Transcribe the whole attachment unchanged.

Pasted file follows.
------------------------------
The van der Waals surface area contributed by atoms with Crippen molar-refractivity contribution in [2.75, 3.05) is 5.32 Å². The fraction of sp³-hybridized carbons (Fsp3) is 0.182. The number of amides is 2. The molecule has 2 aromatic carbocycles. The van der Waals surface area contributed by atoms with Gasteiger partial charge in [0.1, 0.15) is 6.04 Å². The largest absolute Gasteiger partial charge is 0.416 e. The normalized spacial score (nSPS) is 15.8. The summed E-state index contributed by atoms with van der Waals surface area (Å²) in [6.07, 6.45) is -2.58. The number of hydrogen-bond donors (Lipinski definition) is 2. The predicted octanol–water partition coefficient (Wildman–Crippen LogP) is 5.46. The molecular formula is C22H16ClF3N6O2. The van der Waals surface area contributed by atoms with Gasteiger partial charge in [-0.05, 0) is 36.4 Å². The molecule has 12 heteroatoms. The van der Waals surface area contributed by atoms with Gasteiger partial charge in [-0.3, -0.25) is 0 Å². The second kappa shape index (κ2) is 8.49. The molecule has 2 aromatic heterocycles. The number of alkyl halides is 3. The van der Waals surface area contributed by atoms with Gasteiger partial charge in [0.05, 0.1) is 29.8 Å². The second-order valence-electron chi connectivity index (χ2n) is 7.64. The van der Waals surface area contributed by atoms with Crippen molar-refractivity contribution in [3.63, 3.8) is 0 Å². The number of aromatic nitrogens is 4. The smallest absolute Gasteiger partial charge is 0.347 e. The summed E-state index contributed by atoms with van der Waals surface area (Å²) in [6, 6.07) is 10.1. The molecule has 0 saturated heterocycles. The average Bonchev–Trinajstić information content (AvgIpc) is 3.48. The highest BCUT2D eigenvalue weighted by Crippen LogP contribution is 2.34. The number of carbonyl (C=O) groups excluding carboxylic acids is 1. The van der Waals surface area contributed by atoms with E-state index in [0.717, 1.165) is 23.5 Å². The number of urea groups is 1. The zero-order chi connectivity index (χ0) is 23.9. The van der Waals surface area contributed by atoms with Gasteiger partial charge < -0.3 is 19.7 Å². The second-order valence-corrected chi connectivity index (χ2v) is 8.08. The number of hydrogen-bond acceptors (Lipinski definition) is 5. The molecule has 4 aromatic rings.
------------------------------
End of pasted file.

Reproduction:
The van der Waals surface area contributed by atoms with Crippen molar-refractivity contribution in [2.75, 3.05) is 5.32 Å². The fraction of sp³-hybridized carbons (Fsp3) is 0.182. The number of amides is 2. The molecule has 2 aromatic carbocycles. The van der Waals surface area contributed by atoms with Gasteiger partial charge in [0.1, 0.15) is 6.04 Å². The largest absolute Gasteiger partial charge is 0.416 e. The normalized spacial score (nSPS) is 15.8. The summed E-state index contributed by atoms with van der Waals surface area (Å²) in [6.07, 6.45) is -2.58. The number of hydrogen-bond donors (Lipinski definition) is 2. The predicted octanol–water partition coefficient (Wildman–Crippen LogP) is 5.46. The molecular formula is C22H16ClF3N6O2. The van der Waals surface area contributed by atoms with Gasteiger partial charge in [-0.05, 0) is 36.4 Å². The molecule has 12 heteroatoms. The van der Waals surface area contributed by atoms with Gasteiger partial charge in [-0.3, -0.25) is 0 Å². The second kappa shape index (κ2) is 8.49. The molecule has 2 aromatic heterocycles. The number of alkyl halides is 3. The van der Waals surface area contributed by atoms with Gasteiger partial charge in [0.05, 0.1) is 29.8 Å². The second-order valence-electron chi connectivity index (χ2n) is 7.64. The van der Waals surface area contributed by atoms with Crippen molar-refractivity contribution in [3.63, 3.8) is 0 Å². The number of aromatic nitrogens is 4. The smallest absolute Gasteiger partial charge is 0.347 e. The summed E-state index contributed by atoms with van der Waals surface area (Å²) in [6, 6.07) is 10.1. The molecule has 0 saturated heterocycles. The average Bonchev–Trinajstić information content (AvgIpc) is 3.48. The highest BCUT2D eigenvalue weighted by Crippen LogP contribution is 2.34. The number of carbonyl (C=O) groups excluding carboxylic acids is 1. The van der Waals surface area contributed by atoms with E-state index in [0.717, 1.165) is 23.5 Å². The number of urea groups is 1. The zero-order chi connectivity index (χ0) is 23.9. The van der Waals surface area contributed by atoms with Gasteiger partial charge < -0.3 is 19.7 Å². The second-order valence-corrected chi connectivity index (χ2v) is 8.08. The number of hydrogen-bond acceptors (Lipinski definition) is 5. The molecule has 4 aromatic rings.